In certain embodiments of the invention, the container member and the sleeve are integrally molded of plastic, the second end of the sleeve being open when molded and being subsequently flattened and closed. The neck in these embodiments may be an initially separate member mounted in the open proximal end of the container member. A method in accordance with the invention for making the container includes the steps of integrally molding the container member and the sleeve of plastic, the second end of the sleeve being open when molded; and subsequently flattening and closing the second end of the sleeve.
In other embodiments of the invention, the sleeve is a flexible metal tube with a closed and flattened second end and an open first end into which the container member is inserted until the proximal end of the container member is pressed into the first end of the sleeve. A method in accordance with the invention for making a container of this type includes the steps of providing the container member and the sleeve as initially separate elements, the sleeve being a flexible metal tube with a closed and flattened second end and an open first end; and inserting the container member, distal end first, into the open end of the sleeve until the proximal end of the container member is pressed into the first end of the sleeve. The container member and the neck, in such case, may be integrally molded of plastic.
A still further embodiment of the invention comprises a thin walled flexible metal tube with an integral metal neck sized to accept a mascara wiper and mate with a conventional screw-on cap and mascara applicator, and, as the inner member, a molded plastic crush shield with an open proximal end. Initially the tube is open at its distal end, and to assemble the container, the crush shield is inserted (open proximal end first) into the tube through this open distal end. The distal end of the tube is then flattened, folded and crimped so as to mimic an artist's oil paint tube. The geometry of the crush shield is such that it follows the normally resulting contours of a filled paint tube.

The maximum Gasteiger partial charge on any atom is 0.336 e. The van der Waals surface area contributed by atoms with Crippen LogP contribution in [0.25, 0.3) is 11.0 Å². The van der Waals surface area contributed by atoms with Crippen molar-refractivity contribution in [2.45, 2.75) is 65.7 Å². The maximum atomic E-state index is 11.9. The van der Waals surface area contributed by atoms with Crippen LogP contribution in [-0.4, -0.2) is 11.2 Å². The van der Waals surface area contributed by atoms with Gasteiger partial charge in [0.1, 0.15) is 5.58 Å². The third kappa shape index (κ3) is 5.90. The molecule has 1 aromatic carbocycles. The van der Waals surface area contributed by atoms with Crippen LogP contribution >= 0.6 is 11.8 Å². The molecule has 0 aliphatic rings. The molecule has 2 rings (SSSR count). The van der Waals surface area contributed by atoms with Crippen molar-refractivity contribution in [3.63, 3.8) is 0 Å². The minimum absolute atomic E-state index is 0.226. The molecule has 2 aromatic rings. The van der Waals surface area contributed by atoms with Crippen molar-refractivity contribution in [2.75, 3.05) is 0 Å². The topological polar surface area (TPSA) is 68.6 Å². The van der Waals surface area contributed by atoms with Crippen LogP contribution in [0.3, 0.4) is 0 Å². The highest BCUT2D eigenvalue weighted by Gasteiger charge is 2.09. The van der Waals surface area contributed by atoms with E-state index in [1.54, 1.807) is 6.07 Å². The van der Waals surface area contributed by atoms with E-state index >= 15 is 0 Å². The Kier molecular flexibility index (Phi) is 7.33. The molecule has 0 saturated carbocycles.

The invention in a further aspect contemplates the provision of a package for liquid material comprising a container including an inner member, flexible sleeve, and neck, all as described above, wherein the container holds a body of liquid material; a closure member engageable with the neck; and an applicator carried by the closure member and insertable into the interior of the container for transporting a quantity of the contained liquid material therefrom, the inner member having internal dimensions and configuration for accommodating the applicator therewithin when the closure member engages the neck. The applicator, in certain embodiments of this package, comprises a stem projecting distally from the closure member and having a distal end, and a brush mounted at the distal end of the stem.
More particularly, the invention embraces the provision of a package as described wherein the liquid material is mascara and the applicator is an applicator for mascara.
In the container of the invention, the simulated appearance of an artist's tube of oil paint is achieved both by the flattening of the second end of the flexible sleeve at the distal extremity thereof, and by the effect of the rigid inner member in filling out the proximal portion of the sleeve, which resembles the way a contained body of oil paint fills out the corresponding portion of an artist's paint tube. The distal tapering of at least a portion of the rigid container member contributes to this simulation.